Sunday, May 22, 2005

It's freaky

A pal of mine sent me a link to join a VOIP. I had no clue what it was, but I downloaded it as directed. It was a website that allows you to call people over the internet and talk to them for free. He called me from his computer, I answered, and found out that I can talk into my computer and use it as a phone. It was really quite interesting. He then called a friend of his in London, and the three of us had a conference call for free.

The sheer weirdness of this sort of communication development had my very simple brain reeling. One can only imagine where we will be in 5 years time.

I remember when it was a big deal in 1974 when my parents bought my brother a calculator for his high school graduation present. It was well over $100 I believe, and the only functions it provided were multiplication, subtraction, division, addition and percent. It weighed about 5 pounds and came with a snappy leatherette case. It was a magical contraption, and I, being 6 years old at the time, was enthralled. My brother, being protective of his newest piece of technology always kept it out of reach from my childish butter-fingers. Eventually, I too became the owner of a calculator, except mine had about 30 buttons on it and did practically everything except actually write the answers on my schoolwork. By this time, my $15 scientific calculator that I used at school daily had rendered my brother's 1974 calculator obsolete. It eventually was relegated to sitting in the pen drawer in my parents kitchen, and my mother would use it to balance her checkbook. One thing that can be said for that calculator is that it continues to be a useful tool at my parents house, 30 years later. The Fisher's are old-school when it comes to adding and subtracting...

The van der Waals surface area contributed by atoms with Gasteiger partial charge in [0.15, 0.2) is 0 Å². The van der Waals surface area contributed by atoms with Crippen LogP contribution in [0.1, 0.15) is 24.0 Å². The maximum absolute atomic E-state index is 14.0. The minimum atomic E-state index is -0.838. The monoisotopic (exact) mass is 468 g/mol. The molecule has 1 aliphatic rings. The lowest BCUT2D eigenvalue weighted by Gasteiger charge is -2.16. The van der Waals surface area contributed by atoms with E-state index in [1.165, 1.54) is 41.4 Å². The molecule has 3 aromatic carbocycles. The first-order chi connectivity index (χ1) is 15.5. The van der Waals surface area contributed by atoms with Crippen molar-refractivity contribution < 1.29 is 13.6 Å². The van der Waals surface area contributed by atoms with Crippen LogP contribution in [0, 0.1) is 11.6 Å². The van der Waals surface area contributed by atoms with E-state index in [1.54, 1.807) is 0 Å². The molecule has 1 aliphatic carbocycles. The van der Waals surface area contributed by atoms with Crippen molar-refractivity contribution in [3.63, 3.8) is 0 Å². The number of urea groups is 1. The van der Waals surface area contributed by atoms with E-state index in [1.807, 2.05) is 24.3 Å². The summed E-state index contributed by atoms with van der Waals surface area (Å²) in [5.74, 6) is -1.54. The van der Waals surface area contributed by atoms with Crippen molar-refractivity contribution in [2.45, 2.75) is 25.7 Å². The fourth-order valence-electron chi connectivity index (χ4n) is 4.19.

1 comment:

Michael Fisher said...

The calculator in question, the Conon Palmtronic LE-81, was regifted to me by my mother at a past Christmastime as an effort geared to nostalgia and housecleaning. The calculator is still functioning, with its red display shining back at the user.